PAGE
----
SACCADE ADAPTATION IN AUTISM AND ASPERGER'S DISORDER
AuthorJohnson, BP; Rinehart, NJ; White, O; Millist, L; Fielding, J
PublisherPERGAMON-ELSEVIER SCIENCE LTD
AffiliationMedicine - Royal Melbourne Hospital
Document TypeJournal Article
CitationsJohnson, B. P., Rinehart, N. J., White, O., Millist, L. & Fielding, J. (2013). SACCADE ADAPTATION IN AUTISM AND ASPERGER'S DISORDER. NEUROSCIENCE, 243, pp.76-87. https://doi.org/10.1016/j.neuroscience.2013.03.051.
Access StatusThis item is currently not available from this repository
C1 - Journal Articles Refereed
Autism and Asperger's disorder (AD) are neurodevelopmental disorders primarily characterized by deficits in social interaction and communication, however motor coordination deficits are increasingly recognized as a prevalent feature of these conditions. Although it has been proposed that children with autism and AD may have difficulty utilizing visual feedback during motor learning tasks, this has not been directly examined. Significantly, changes within the cerebellum, which is implicated in motor learning, are known to be more pronounced in autism compared to AD. We used the classic double-step saccade adaptation paradigm, known to depend on cerebellar integrity, to investigate differences in motor learning and the use of visual feedback in children aged 9-14 years with high-functioning autism (HFA; IQ>80; n=10) and AD (n=13). Performance was compared to age and IQ matched typically developing children (n=12). Both HFA and AD groups successfully adapted the gain of their saccades in response to perceived visual error, however the time course for adaptation was prolonged in the HFA group. While a shift in saccade dynamics typically occurs during adaptation, we revealed aberrant changes in both HFA and AD groups. This study contributes to a growing body of evidence centrally implicating the cerebellum in ocular motor dysfunction in autism. Specifically, these findings collectively imply functional impairment of the cerebellar network and its inflow and outflow tracts that underpin saccade adaptation, with greater disturbance in HFA compared to AD.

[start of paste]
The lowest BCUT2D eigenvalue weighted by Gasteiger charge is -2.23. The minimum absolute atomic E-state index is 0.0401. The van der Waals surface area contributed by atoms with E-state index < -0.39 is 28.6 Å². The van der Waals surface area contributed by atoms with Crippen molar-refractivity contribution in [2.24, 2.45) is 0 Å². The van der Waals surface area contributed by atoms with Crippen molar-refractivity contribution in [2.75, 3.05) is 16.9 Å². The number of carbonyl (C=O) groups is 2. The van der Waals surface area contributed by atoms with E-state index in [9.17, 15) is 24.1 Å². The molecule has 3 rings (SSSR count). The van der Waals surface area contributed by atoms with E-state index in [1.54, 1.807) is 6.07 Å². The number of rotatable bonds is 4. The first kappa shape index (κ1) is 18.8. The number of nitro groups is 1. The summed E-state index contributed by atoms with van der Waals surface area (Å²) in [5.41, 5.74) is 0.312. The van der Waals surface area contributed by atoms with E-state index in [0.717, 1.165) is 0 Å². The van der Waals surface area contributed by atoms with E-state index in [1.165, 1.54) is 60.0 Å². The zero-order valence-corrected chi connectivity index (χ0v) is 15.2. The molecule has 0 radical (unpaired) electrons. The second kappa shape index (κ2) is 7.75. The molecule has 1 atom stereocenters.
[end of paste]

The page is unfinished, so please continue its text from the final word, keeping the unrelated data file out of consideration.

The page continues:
KeywordsCentral Nervous System; Neurology and Neuromuscular Diseases; Inherited Diseases (incl. Gene Therapy); Nervous System and Disorders; Clinical Health (Organs; Diseases and Abnormal Conditions) not elsewhere classified
- Click on "Export Reference in RIS Format" and choose "open with... Endnote".
- Click on "Export Reference in RIS Format". Login to Refworks, go to References => Import References